Even in Quebec, where bilingual and immersion programs abound, doubts persist about potential disadvantages of bilingualism, and parents and educators still grapple with the best way to produce bilingual citizens.
A public lecture at McGill University on Friday night — Perspectives on Bilingualism: From Birth to Aging — hopes to debunk some of the most persistent myths about bilingualism.
Denise Klein, a researcher at the Montreal Neurological Institute focused on language and the brain, has organized a public lecture as part of a two-day international symposium on bilingualism and the brain that started on Thursday at the MNI.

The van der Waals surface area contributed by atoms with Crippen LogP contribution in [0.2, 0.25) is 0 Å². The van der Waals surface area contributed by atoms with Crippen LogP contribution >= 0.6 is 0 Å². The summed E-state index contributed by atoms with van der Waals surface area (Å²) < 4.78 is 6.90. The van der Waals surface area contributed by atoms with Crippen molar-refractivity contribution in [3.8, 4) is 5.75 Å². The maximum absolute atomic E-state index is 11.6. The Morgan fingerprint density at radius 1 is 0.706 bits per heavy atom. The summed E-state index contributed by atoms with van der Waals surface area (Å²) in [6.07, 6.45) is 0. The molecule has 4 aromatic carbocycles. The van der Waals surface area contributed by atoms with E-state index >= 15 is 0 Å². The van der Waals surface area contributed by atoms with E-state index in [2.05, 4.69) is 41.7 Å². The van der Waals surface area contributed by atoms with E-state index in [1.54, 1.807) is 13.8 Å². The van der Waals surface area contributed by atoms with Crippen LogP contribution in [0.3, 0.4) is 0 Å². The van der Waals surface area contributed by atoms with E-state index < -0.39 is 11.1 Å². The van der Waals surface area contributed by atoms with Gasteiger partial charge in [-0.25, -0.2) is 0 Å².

“People still always want to know which language to focus on, which language to read to their children, which kindergarten they should choose,” Klein said. “Bilingualism is complex. Quebec is a particularly interesting place because both languages have high value and are used in everyday life.”
In addition to Klein, the panel will include Fred…
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